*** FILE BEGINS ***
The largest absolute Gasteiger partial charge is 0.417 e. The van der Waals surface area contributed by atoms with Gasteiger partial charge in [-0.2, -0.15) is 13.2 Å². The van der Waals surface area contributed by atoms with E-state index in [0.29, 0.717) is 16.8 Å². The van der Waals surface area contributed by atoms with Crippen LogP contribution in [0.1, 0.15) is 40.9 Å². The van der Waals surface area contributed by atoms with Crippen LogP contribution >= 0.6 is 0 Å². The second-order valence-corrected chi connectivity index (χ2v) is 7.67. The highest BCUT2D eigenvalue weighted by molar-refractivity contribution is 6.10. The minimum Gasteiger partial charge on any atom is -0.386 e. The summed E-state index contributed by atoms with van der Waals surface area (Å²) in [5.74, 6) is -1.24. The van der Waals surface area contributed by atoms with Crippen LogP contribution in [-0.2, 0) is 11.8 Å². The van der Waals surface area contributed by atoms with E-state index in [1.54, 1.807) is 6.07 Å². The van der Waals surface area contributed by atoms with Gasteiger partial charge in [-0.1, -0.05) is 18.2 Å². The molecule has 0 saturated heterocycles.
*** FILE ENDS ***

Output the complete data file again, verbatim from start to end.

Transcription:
The largest absolute Gasteiger partial charge is 0.417 e. The van der Waals surface area contributed by atoms with Gasteiger partial charge in [-0.2, -0.15) is 13.2 Å². The van der Waals surface area contributed by atoms with E-state index in [0.29, 0.717) is 16.8 Å². The van der Waals surface area contributed by atoms with Crippen LogP contribution in [0.1, 0.15) is 40.9 Å². The van der Waals surface area contributed by atoms with Crippen LogP contribution >= 0.6 is 0 Å². The second-order valence-corrected chi connectivity index (χ2v) is 7.67. The highest BCUT2D eigenvalue weighted by molar-refractivity contribution is 6.10. The minimum Gasteiger partial charge on any atom is -0.386 e. The summed E-state index contributed by atoms with van der Waals surface area (Å²) in [5.74, 6) is -1.24. The van der Waals surface area contributed by atoms with Crippen LogP contribution in [-0.2, 0) is 11.8 Å². The van der Waals surface area contributed by atoms with E-state index in [1.54, 1.807) is 6.07 Å². The van der Waals surface area contributed by atoms with Gasteiger partial charge in [-0.1, -0.05) is 18.2 Å². The molecule has 0 saturated heterocycles.